In a world of rising education costs, the price tag on one semester’s worth of school books alone is enough to make anyone choke. It’s a widely lamented fact that most college textbooks are awfully expensive, only used for a few months, and then become some incredibly pricey doorstops. What if it didn’t have to be this way? What if you could recoup some of those costs?
This is the part where I get to tell you that the textbook resale market is alive and well – and I’ve got the details on how and where to sell your used books.
- Another money-making idea: Become a book seller! Learn from two experts in How to Sell Used Books for Extra Cash
Tips for Preparing to Sell Your Used Textbooks
If you’re planning to sell your college textbooks, it’s important to keep them in good condition – the state of your book determines how much you’ll be able to recoup when you sell it. Avoid marking the book, so don’t highlight passages or write in the margins. Try to avoid eating or drinking while studying as well, and keep your book shelved when it’s not in use. Anything you can do to minimize wear and tear on the book as you’re using it will help assure a maximum return once you’re ready to sell it on.
Another important tip for selling your old textbooks is to do it as soon as you’re finished with the book. Don’t wait – prices can and will drop when a book becomes less popular or if a new edition is released. While you leave it on your bookshelf, you could be losing any chance of reclaiming the money you spent in the first place. Given how pricey textbooks often are, that’s no small chunk of change!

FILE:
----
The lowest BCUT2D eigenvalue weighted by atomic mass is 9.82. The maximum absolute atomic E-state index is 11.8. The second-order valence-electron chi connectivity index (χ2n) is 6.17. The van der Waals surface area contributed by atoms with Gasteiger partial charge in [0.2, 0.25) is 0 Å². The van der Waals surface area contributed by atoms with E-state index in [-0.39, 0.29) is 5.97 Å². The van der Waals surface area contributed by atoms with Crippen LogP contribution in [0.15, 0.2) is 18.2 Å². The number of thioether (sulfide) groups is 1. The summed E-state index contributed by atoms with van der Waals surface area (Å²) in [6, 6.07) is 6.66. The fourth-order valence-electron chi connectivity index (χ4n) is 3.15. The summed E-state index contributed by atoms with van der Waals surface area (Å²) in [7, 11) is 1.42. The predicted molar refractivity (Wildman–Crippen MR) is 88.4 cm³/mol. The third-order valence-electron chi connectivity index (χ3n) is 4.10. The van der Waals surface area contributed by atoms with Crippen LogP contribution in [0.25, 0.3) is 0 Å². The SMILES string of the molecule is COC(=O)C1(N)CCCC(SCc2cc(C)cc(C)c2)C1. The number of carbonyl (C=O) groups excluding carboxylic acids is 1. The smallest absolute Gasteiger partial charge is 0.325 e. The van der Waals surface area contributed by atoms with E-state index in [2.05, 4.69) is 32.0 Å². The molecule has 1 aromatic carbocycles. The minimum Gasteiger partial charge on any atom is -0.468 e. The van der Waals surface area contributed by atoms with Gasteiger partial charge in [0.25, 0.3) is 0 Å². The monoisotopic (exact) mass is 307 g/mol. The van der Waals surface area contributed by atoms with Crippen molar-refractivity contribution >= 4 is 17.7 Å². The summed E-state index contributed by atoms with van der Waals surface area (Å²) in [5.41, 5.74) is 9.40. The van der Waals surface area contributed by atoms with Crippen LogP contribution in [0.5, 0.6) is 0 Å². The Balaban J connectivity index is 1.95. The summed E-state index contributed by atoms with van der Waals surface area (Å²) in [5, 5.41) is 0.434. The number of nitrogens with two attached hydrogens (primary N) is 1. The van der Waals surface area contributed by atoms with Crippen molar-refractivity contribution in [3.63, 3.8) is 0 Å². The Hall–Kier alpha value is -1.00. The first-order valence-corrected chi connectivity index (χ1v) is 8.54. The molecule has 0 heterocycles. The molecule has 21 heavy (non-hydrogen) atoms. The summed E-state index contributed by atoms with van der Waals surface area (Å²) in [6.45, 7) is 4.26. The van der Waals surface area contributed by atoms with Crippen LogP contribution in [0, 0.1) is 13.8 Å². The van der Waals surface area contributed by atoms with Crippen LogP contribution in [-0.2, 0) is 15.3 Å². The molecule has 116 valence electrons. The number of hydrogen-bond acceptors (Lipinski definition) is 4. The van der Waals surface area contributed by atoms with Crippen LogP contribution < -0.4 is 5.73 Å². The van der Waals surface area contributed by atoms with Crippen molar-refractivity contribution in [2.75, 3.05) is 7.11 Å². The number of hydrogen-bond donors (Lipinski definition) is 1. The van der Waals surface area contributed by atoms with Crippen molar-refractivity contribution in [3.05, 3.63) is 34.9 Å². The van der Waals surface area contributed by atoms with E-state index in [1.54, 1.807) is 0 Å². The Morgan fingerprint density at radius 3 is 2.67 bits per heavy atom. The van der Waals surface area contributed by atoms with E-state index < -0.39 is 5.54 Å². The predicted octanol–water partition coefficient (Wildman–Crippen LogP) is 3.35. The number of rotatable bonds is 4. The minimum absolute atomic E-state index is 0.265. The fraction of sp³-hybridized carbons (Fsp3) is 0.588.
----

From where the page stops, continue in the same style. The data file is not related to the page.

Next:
10 Places to Sell Your Used Textbooks
If you’ve ever attended college in person, you probably know that you can sell your books back to the university bookstore at the end of the semester. But did you know that you can sell your books online as well? You can, and often for a better return on investment than you can get at the physical bookstore. I’ve rounded up 10 of the top companies you may wish to check with before selling your used textbooks offline.
Bookfinder has been around since 1997, and is proud of the fact they’ve been recommended in august publications like Forbes and the New York Times – they also are partnered with buyers who purchase over a million titles – just enter your ISBN on their site, see every offer for your title, and choose the best one. You don’t pay shipping either – their buyers do that.
Bookscouter works with 42 buyback vendors, and they also compare all prices offered based on your title – just search by ISBN number. You have the opportunity to review seller feedback before choosing which vendor to sell your used textbook. You also ship for free with them, and they have a mobile app available for both Android and iOS that makes it even easier to check buyback offers for your books.
When selling to TextbookRush, you start by searching with your used book’s ISBN to see if they’re currently buying copies of your textbook. If they are, you’ll next need to verify you have a US Student Edition of the book in question – if you have another edition, you can follow a link to see if they’re buying your particular version of the book. Otherwise, you’ll sell your book, they’ll give you a prepaid shipping label, and then pay you through cash, Paypal, or store credit. Once you get a quote for your book, that quote is good for seven days.